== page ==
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Publication Detail
Trust, professionalism and regulation: a critical comparison of Medicine and Law
  • Publication Type:
  • Authors:
    Knight L, Alexander K, Griffin A, O'Keeffe C, Tweedie J, Silkens M
  • Publisher:
    UCL Medical School
  • publication date:
  • Place of publication:
  • Status:
    Published online
  • Commisioning body:
    Nuffield Trust Reactive Grants Programme
  • Keywords:
    political discourse theory, Trust, Professionalism, Regulation, Medicine, Law
  • Addresses:
    University College London
    Research Department of Medical Education (RDME)
    The Directorate, UCL Medical School, 74 Huntley Street
    WC1E 6AU
    United Kingdom
  • Notes:
    The authorial team at UCL are very grateful for the generous support of the Nuffield Trust’s Reactive Grant Scheme in funding this research. We would also like to thank our Steering Group and reviewers at the Nuffield Trust for their constructive comments, which improved the work.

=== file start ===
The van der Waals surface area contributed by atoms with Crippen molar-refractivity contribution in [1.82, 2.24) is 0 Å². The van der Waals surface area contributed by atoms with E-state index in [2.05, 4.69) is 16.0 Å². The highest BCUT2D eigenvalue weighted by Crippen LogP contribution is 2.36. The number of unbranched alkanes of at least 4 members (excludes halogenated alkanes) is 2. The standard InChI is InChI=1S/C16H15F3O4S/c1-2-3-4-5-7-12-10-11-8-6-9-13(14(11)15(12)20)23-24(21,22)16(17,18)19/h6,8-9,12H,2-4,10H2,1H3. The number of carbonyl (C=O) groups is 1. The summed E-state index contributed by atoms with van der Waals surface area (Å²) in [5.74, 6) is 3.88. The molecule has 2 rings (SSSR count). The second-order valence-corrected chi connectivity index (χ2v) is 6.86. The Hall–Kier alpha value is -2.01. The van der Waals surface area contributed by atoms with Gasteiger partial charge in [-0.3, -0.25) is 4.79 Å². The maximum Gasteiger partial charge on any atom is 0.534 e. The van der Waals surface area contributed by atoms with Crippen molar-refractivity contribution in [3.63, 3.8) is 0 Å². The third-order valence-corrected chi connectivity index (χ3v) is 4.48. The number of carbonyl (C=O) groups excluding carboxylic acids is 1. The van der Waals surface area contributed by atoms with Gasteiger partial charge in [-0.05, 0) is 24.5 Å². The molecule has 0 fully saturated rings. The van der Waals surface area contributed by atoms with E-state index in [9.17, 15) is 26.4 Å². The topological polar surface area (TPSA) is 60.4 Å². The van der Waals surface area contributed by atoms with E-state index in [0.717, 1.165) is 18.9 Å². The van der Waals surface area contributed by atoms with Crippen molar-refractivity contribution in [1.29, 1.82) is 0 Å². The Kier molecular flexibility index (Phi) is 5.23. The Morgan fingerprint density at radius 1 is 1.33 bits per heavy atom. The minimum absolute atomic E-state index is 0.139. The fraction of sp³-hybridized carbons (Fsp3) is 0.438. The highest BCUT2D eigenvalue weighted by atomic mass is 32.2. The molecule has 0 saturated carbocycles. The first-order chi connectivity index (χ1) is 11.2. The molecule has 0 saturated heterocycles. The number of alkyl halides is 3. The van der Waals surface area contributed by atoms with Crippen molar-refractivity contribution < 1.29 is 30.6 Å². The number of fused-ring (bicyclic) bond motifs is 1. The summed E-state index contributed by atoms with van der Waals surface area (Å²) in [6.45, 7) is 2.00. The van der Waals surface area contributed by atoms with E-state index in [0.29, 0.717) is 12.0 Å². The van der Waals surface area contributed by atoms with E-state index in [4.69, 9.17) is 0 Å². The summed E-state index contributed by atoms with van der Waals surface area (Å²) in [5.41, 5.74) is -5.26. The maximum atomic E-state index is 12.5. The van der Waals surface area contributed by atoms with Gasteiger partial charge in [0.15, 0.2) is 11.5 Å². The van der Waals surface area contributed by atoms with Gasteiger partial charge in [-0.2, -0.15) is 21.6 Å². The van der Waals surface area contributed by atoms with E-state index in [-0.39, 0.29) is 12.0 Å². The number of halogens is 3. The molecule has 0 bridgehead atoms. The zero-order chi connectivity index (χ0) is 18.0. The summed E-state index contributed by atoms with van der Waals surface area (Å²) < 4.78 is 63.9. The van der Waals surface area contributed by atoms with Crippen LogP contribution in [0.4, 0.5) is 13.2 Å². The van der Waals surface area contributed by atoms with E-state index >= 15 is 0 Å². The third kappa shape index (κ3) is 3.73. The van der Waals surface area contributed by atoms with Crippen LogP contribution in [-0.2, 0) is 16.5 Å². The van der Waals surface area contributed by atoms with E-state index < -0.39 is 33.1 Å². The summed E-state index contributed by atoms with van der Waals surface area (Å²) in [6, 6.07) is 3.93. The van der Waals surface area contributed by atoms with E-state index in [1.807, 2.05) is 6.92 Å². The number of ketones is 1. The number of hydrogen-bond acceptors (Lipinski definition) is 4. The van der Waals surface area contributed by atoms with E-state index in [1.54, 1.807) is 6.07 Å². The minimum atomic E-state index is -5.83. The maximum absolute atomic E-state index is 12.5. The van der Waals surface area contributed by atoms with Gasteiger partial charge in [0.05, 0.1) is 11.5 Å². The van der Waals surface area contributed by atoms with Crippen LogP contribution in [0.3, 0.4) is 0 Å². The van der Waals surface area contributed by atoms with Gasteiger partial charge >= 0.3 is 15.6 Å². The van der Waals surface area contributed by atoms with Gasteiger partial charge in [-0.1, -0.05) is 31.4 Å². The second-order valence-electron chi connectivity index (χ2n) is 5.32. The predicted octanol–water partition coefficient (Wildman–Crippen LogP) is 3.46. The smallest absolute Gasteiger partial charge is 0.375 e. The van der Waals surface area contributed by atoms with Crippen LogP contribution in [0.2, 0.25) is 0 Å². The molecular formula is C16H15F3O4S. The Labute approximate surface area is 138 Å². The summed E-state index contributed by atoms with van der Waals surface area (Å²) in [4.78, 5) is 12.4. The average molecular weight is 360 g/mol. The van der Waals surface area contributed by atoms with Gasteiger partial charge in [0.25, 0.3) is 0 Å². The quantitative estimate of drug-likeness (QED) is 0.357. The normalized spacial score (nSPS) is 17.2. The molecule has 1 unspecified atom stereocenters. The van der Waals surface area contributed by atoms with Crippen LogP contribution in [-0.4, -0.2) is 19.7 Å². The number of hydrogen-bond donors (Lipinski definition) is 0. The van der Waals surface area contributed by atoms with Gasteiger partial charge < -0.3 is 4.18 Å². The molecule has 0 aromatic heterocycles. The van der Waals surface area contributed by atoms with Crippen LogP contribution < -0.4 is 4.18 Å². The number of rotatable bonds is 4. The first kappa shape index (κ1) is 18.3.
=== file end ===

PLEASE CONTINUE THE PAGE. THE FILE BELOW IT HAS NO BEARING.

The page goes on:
Background & Aims: Trust, professionalism and regulation are complex social phenomena, which are contextually dependent and dynamic. This project aims to explore the concept of ‘trust’ in Law and Medicine - questioning what it means to be a ‘trustworthy’ professional and how these understandings relate to ideas of professionalism and regulation. Methods: This study draws on a comprehensive review of the literature and interviews with thirty participants from within, or related to, the UK legal and medical professions. Participants included practitioners, those creating and implementing policy, and public representatives. Data was analysed using the ‘logics approach’ from Political Discourse Theory (PDT). This helped us draw out taken-for-granted ideas and beliefs about trust, professionalism and regulation and expose these to critique. Results: Participants highly valued patient/client trust, seeing it as fundamental to the functioning of their professional ‘service’. Trust was seen as attributed primarily to the individual practitioner and maintained through demonstrating measurable ‘professionalism’. Practitioners were understood to be individually responsible for preserving their image as a ‘good professional’, via evidencing their ‘professionalism’ to the patient/client and the regulator. Discussion: Current ways-of-thinking about trust permitted trust in individuals to be maintained, even when trust in the professions as a whole was challenged. However, for medical professionals particularly, this was predicated on a need to ‘evidence’ that one was a ‘good professional’ through intensive and continual regulation. This created an increased dependency on a ‘trust-industry’ of regulatory bodies and systems. This project critically questions how regulation shapes and impacts trust in the professions. It is a problem-driven approach, which seeks to break with current patterns of thinking and question: ‘what might be possible instead?’ This opens up an ideological space and new viewpoints, whereby audiences are encouraged to consider future change.
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